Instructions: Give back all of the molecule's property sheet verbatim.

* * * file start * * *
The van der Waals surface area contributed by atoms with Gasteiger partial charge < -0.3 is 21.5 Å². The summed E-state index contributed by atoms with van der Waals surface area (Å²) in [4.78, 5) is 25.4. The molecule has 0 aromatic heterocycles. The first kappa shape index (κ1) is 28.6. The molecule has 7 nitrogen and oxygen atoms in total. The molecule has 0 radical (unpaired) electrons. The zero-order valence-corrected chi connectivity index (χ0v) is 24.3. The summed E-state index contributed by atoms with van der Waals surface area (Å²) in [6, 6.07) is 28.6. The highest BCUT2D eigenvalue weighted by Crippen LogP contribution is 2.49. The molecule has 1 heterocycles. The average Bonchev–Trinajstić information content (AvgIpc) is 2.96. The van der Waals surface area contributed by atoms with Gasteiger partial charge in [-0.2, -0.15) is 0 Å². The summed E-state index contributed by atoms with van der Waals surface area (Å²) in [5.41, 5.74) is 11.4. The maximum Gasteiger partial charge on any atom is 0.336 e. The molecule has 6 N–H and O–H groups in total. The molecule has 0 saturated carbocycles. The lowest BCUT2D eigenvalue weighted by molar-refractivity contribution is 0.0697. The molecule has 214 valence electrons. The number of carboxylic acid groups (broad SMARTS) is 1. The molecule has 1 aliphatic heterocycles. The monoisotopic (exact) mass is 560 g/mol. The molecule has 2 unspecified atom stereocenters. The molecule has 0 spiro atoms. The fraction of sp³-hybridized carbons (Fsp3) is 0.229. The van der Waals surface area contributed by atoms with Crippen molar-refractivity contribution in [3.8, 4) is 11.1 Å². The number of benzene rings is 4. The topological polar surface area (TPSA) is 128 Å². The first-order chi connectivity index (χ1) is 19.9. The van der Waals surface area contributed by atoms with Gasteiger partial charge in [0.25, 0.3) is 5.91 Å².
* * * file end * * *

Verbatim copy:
The van der Waals surface area contributed by atoms with Gasteiger partial charge < -0.3 is 21.5 Å². The summed E-state index contributed by atoms with van der Waals surface area (Å²) in [4.78, 5) is 25.4. The molecule has 0 aromatic heterocycles. The first kappa shape index (κ1) is 28.6. The molecule has 7 nitrogen and oxygen atoms in total. The molecule has 0 radical (unpaired) electrons. The zero-order valence-corrected chi connectivity index (χ0v) is 24.3. The summed E-state index contributed by atoms with van der Waals surface area (Å²) in [6, 6.07) is 28.6. The highest BCUT2D eigenvalue weighted by Crippen LogP contribution is 2.49. The molecule has 1 heterocycles. The average Bonchev–Trinajstić information content (AvgIpc) is 2.96. The van der Waals surface area contributed by atoms with Gasteiger partial charge in [-0.2, -0.15) is 0 Å². The summed E-state index contributed by atoms with van der Waals surface area (Å²) in [5.41, 5.74) is 11.4. The maximum Gasteiger partial charge on any atom is 0.336 e. The molecule has 6 N–H and O–H groups in total. The molecule has 0 saturated carbocycles. The lowest BCUT2D eigenvalue weighted by molar-refractivity contribution is 0.0697. The molecule has 214 valence electrons. The number of carboxylic acid groups (broad SMARTS) is 1. The molecule has 1 aliphatic heterocycles. The monoisotopic (exact) mass is 560 g/mol. The molecule has 2 unspecified atom stereocenters. The molecule has 0 spiro atoms. The fraction of sp³-hybridized carbons (Fsp3) is 0.229. The van der Waals surface area contributed by atoms with Crippen molar-refractivity contribution in [3.8, 4) is 11.1 Å². The number of benzene rings is 4. The topological polar surface area (TPSA) is 128 Å². The first-order chi connectivity index (χ1) is 19.9. The van der Waals surface area contributed by atoms with Gasteiger partial charge in [0.25, 0.3) is 5.91 Å².